Michael's Story of Neighborhood Action
I have an interesting tale to tell about how I brought my work home earlier this year. My next door neighbor told me she had learned from another neighbor there was a Level 2 and a Level 3 sex offender living in the neighborhood. In Washington, the registration and community notification system uses a three-level system, using an actuarial risk assessmenti measure. The lowest risk offenders, according to this instrument, are Level 1’s. The highest risks are Level 3’s. Seattle Police had printed up flyers about these two men and given them to the block watch captain. Since both of these offenders had molested kids, the block watch captain distributed them to neighbors on his block that had children.
Confused and upset
My next door neighbor knew about my work, in part, because she too is a therapist. Many years ago she had worked with two families where I had treated an incest offender. She told me other neighbors were confused and upset about the prospect of having high risk child molesters living in their neighborhood. She’d wondered if I would be willing to help out.
I talked with several of the neighbors by phone and we scheduled a Saturday morning meeting in the living room of a house across the street from where these two offenders lived. In the meantime, I had left many phone messages with the community corrections officer (that’s what we call probation officers in this state) of the one man who was still under supervision with the Department of Corrections. It is my impression the probation officer didn’t quite know what to do with my telephone request. When I was finally able to reach her and explain my role, she agreed to pass my name and phone number on to the man she supervised.
Neighbors having that uncomfortable conversation with each other…
At the Saturday morning meeting of the neighbors, the only specific information I had about the two offenders was the information on the Seattle Police Department flier. I learned one fellow had convictions in 1981 and again in 1991 for molesting boys. The other man had been convicted of molesting two girls. He also had some property and assault convictions. They had both participated in and completed the inpatient (prison based) sex offender treatment program and the follow-up, community based program operated by the state Department of Corrections. So, I was able to tell my neighbors what that meant, what these two men should have learned and what they should be doing if they were following through on the sorts of risk reduction strategies they had been encouraged to implement.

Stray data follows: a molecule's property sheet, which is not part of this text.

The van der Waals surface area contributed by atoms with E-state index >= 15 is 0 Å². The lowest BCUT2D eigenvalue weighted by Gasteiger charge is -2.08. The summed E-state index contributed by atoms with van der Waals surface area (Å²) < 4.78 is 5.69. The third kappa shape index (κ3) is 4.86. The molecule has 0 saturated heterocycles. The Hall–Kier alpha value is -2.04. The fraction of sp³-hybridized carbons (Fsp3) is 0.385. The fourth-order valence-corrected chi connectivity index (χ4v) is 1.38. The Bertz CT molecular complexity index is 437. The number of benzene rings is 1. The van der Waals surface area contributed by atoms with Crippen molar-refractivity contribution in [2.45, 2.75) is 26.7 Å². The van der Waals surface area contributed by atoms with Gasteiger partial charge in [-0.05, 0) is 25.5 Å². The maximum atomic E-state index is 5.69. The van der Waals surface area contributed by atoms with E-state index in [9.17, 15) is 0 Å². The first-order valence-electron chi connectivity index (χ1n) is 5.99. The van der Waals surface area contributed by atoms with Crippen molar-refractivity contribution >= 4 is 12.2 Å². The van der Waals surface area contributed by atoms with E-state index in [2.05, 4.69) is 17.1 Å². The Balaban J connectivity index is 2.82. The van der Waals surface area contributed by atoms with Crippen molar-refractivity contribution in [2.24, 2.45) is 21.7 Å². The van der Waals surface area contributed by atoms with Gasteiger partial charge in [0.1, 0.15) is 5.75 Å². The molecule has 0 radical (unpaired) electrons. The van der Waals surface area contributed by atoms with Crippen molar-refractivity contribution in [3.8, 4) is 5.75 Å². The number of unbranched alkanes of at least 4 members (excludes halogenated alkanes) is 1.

This meeting of the neighbors felt like a pretty constructive affair. People were able to discuss and compare their initial fears when they heard the news that two relatively high risk child molesters were living in their neighborhood. Everyone reported they felt better for having the opportunity to learn some more about these two men, to put the information in some context and to be able to share their experiences with their neighbors.
Moving beyond Denial and Anger…
After the meeting I was told that one of the most helpful things about the discussion was how I introduced myself and began the meeting. I explained I had been working in the field of evaluating and treating sex offenders for over 20 years and had seen some significant changes in the way that people responded to news of child molestation. I remember when the standard response was denial: he’s a nice man and couldn’t have done such a thing. Or, if he did, I’m sure it was an aberration and something that would not be repeated. Denial also occurs by believing that such problems could not happen in this family, in this neighborhood, or in this church community.